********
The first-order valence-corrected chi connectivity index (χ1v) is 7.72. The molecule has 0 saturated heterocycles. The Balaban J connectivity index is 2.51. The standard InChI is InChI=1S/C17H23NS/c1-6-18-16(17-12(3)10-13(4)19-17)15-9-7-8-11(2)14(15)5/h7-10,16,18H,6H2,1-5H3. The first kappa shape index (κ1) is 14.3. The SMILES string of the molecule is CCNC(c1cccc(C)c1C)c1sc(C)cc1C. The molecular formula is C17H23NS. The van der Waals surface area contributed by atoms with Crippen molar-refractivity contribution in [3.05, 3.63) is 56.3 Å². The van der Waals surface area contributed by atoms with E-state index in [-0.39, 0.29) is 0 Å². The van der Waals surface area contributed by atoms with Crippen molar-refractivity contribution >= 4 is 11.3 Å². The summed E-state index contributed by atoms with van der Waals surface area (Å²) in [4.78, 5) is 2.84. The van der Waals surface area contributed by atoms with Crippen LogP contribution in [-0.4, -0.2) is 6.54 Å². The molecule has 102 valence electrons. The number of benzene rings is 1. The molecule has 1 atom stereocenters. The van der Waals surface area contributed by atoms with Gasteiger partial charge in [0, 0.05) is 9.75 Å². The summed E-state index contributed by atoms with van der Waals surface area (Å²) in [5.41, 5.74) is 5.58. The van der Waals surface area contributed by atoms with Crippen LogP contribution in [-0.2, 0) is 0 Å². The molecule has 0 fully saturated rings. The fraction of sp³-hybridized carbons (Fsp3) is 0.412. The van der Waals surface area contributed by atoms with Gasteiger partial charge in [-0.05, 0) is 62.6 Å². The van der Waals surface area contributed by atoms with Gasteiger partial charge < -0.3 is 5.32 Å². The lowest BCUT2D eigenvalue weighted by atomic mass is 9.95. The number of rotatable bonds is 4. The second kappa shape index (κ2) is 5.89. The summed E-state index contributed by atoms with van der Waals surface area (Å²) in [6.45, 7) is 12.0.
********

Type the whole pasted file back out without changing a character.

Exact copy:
The first-order valence-corrected chi connectivity index (χ1v) is 7.72. The molecule has 0 saturated heterocycles. The Balaban J connectivity index is 2.51. The standard InChI is InChI=1S/C17H23NS/c1-6-18-16(17-12(3)10-13(4)19-17)15-9-7-8-11(2)14(15)5/h7-10,16,18H,6H2,1-5H3. The first kappa shape index (κ1) is 14.3. The SMILES string of the molecule is CCNC(c1cccc(C)c1C)c1sc(C)cc1C. The molecular formula is C17H23NS. The van der Waals surface area contributed by atoms with Crippen molar-refractivity contribution in [3.05, 3.63) is 56.3 Å². The van der Waals surface area contributed by atoms with E-state index in [-0.39, 0.29) is 0 Å². The van der Waals surface area contributed by atoms with Crippen molar-refractivity contribution >= 4 is 11.3 Å². The summed E-state index contributed by atoms with van der Waals surface area (Å²) in [4.78, 5) is 2.84. The van der Waals surface area contributed by atoms with Crippen LogP contribution in [-0.4, -0.2) is 6.54 Å². The molecule has 102 valence electrons. The number of benzene rings is 1. The molecule has 1 atom stereocenters. The van der Waals surface area contributed by atoms with Gasteiger partial charge in [0, 0.05) is 9.75 Å². The summed E-state index contributed by atoms with van der Waals surface area (Å²) in [5.41, 5.74) is 5.58. The van der Waals surface area contributed by atoms with Crippen LogP contribution in [-0.2, 0) is 0 Å². The molecule has 0 fully saturated rings. The fraction of sp³-hybridized carbons (Fsp3) is 0.412. The van der Waals surface area contributed by atoms with Gasteiger partial charge in [-0.05, 0) is 62.6 Å². The van der Waals surface area contributed by atoms with Gasteiger partial charge < -0.3 is 5.32 Å². The lowest BCUT2D eigenvalue weighted by atomic mass is 9.95. The number of rotatable bonds is 4. The second kappa shape index (κ2) is 5.89. The summed E-state index contributed by atoms with van der Waals surface area (Å²) in [6.45, 7) is 12.0.